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I was looking at this question about categories without products, and the main examples are:

  1. fields
  2. manifolds with boundary
  3. posets

But these all seem to fail for either structural reasons (fields/manifolds) or simply no reasonable definition of product in the category is available (posets)

My question is, is there an example of a category that has "pseudo-products", i.e. they match every requirement of the definition of product except they fail the uniqueness condition? Does this question even make sense to ask?

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  • $\begingroup$ This may be of interest. $\endgroup$ – mathphys Jun 24 at 14:44
  • $\begingroup$ @mathphys thanks, that looks interesting, I don't have the background at this point to understand the specific examples but if I understand 'intuition', we can always extend a category without products to a category with products, although we may lose some structural properties. I guess that makes it sound like the issue is always there are too few ways to make products, and not too many (which i guess is another way to ask my question). I will have to come back to that later and see if it makes sense :) $\endgroup$ – graeme Jun 24 at 15:10
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    $\begingroup$ This is not really worthy of a full answer: but there is the notion of polylimit, there we have a set of cones $\{C_i\}_{i \in I}$ and given any other cone $K$ there is an induced arrow $K \to C_i$ for some $i \in I$, and this induced arrow is only unique up to isomorphism. Although I have to be honest, I just dualized the notion of polycolimit, for which I actually do know a natural example: the algebraic closures of prime fields are a polyinitial object in the category of fields. $\endgroup$ – Mark Kamsma Jun 24 at 15:17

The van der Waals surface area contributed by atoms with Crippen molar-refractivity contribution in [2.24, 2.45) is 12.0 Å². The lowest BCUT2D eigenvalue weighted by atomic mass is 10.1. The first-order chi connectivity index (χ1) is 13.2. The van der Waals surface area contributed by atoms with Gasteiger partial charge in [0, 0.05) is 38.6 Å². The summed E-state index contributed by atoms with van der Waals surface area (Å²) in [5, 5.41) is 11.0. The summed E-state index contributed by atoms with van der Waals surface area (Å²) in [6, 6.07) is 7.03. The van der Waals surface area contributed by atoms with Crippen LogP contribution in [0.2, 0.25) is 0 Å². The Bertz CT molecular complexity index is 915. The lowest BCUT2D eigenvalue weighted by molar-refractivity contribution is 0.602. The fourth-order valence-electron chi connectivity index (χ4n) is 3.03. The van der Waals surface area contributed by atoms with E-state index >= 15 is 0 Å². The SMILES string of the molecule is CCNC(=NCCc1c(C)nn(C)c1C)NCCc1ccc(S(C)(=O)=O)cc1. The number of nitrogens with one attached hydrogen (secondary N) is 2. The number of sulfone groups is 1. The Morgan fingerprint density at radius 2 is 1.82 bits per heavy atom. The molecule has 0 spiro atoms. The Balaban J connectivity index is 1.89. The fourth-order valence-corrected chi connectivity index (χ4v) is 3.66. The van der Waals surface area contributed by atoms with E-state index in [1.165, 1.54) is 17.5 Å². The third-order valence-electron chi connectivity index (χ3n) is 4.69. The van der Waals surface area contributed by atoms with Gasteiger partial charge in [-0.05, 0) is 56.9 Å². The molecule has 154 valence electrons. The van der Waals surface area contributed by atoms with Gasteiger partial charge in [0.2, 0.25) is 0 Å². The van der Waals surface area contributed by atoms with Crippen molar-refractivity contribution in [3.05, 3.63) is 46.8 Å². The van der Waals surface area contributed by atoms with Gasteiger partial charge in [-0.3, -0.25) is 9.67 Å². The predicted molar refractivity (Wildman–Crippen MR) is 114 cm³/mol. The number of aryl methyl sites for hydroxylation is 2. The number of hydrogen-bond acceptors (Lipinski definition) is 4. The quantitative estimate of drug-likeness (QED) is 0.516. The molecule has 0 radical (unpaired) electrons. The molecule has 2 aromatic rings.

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    $\begingroup$ Just for the record : what you call "pseudo-product" is known as a weak product (ore more generally, weak limit). $\endgroup$ – Arnaud D. Jun 24 at 15:42
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    $\begingroup$ Don't posets have products ? with the product order ? (EDIT : oh you didn't mean "the category of posets", you meant "a posetal category" - I'll leave this comment nonetheless to avoid further confusion) $\endgroup$ – Max Jun 24 at 16:22
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Sure. For instance, take the category of sets whose cardinality is not $4$. This category obviously has all products except for a product of two $2$-element sets (or products of higher arity where two of the factors have two elements and the rest have one, which are essentially the same thing since a singleton is terminal). But a weak product of two $2$-element sets (call them $A$ and $B$) does still exist. For instance, let $C$ be any set with more than one element and consider $P=A\times B\times C$ with its projections $p$ and $q$ to $A$ and $B$. I claim $(P,p,q)$ is a weak product of $A$ and $B$ (that is, it satisfies the definition of a product except for uniqueness of the maps). Indeed, let $Q$ be any set and $f:Q\to A$, $g:Q\to B$. Pick any function $c:Q\to C$ (such a function exists since $C$ is nonempty), and define $h:Q\to P$ by $h(x)=(f(x),g(x),c(x))$. Then $ph=f$ and $qh=g$, as desired.

(Note that no product of $A$ and $B$ exists in this category, since by considering maps from a singleton set, such a product would need to have $4$ elements.)

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